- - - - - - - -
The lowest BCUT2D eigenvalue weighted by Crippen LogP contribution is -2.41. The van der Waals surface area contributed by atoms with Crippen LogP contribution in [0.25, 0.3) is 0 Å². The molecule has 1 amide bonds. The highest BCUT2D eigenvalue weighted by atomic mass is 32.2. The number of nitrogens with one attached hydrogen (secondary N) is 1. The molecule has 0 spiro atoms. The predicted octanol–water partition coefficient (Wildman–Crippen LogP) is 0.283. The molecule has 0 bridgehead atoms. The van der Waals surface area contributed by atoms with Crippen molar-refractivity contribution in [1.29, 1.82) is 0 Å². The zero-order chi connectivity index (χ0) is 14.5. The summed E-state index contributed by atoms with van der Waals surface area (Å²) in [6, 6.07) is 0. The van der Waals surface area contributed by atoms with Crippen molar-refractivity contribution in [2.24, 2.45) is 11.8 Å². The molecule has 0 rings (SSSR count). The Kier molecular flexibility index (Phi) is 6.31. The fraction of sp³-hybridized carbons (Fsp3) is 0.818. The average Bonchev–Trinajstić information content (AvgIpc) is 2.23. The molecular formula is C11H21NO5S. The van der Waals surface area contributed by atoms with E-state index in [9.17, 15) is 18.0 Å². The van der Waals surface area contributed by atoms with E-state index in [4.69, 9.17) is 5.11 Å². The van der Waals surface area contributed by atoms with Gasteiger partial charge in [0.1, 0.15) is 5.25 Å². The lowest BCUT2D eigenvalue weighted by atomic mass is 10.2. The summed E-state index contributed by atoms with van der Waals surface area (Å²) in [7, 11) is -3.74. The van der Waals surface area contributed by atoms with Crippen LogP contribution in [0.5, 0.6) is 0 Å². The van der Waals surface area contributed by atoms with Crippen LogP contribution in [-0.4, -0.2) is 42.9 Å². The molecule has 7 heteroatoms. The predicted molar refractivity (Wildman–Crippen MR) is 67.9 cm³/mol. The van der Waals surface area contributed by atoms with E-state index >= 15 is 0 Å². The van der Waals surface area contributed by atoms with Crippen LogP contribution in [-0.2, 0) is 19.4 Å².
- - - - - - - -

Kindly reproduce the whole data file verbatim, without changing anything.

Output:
The lowest BCUT2D eigenvalue weighted by Crippen LogP contribution is -2.41. The van der Waals surface area contributed by atoms with Crippen LogP contribution in [0.25, 0.3) is 0 Å². The molecule has 1 amide bonds. The highest BCUT2D eigenvalue weighted by atomic mass is 32.2. The number of nitrogens with one attached hydrogen (secondary N) is 1. The molecule has 0 spiro atoms. The predicted octanol–water partition coefficient (Wildman–Crippen LogP) is 0.283. The molecule has 0 bridgehead atoms. The van der Waals surface area contributed by atoms with Crippen molar-refractivity contribution in [1.29, 1.82) is 0 Å². The zero-order chi connectivity index (χ0) is 14.5. The summed E-state index contributed by atoms with van der Waals surface area (Å²) in [6, 6.07) is 0. The van der Waals surface area contributed by atoms with Crippen molar-refractivity contribution in [2.24, 2.45) is 11.8 Å². The molecule has 0 rings (SSSR count). The Kier molecular flexibility index (Phi) is 6.31. The fraction of sp³-hybridized carbons (Fsp3) is 0.818. The average Bonchev–Trinajstić information content (AvgIpc) is 2.23. The molecular formula is C11H21NO5S. The van der Waals surface area contributed by atoms with E-state index in [9.17, 15) is 18.0 Å². The van der Waals surface area contributed by atoms with E-state index in [4.69, 9.17) is 5.11 Å². The van der Waals surface area contributed by atoms with Gasteiger partial charge in [0.1, 0.15) is 5.25 Å². The lowest BCUT2D eigenvalue weighted by atomic mass is 10.2. The summed E-state index contributed by atoms with van der Waals surface area (Å²) in [7, 11) is -3.74. The van der Waals surface area contributed by atoms with Crippen LogP contribution in [0.5, 0.6) is 0 Å². The van der Waals surface area contributed by atoms with Crippen LogP contribution in [-0.4, -0.2) is 42.9 Å². The molecule has 7 heteroatoms. The predicted molar refractivity (Wildman–Crippen MR) is 67.9 cm³/mol. The van der Waals surface area contributed by atoms with E-state index >= 15 is 0 Å². The van der Waals surface area contributed by atoms with Crippen LogP contribution in [-0.2, 0) is 19.4 Å².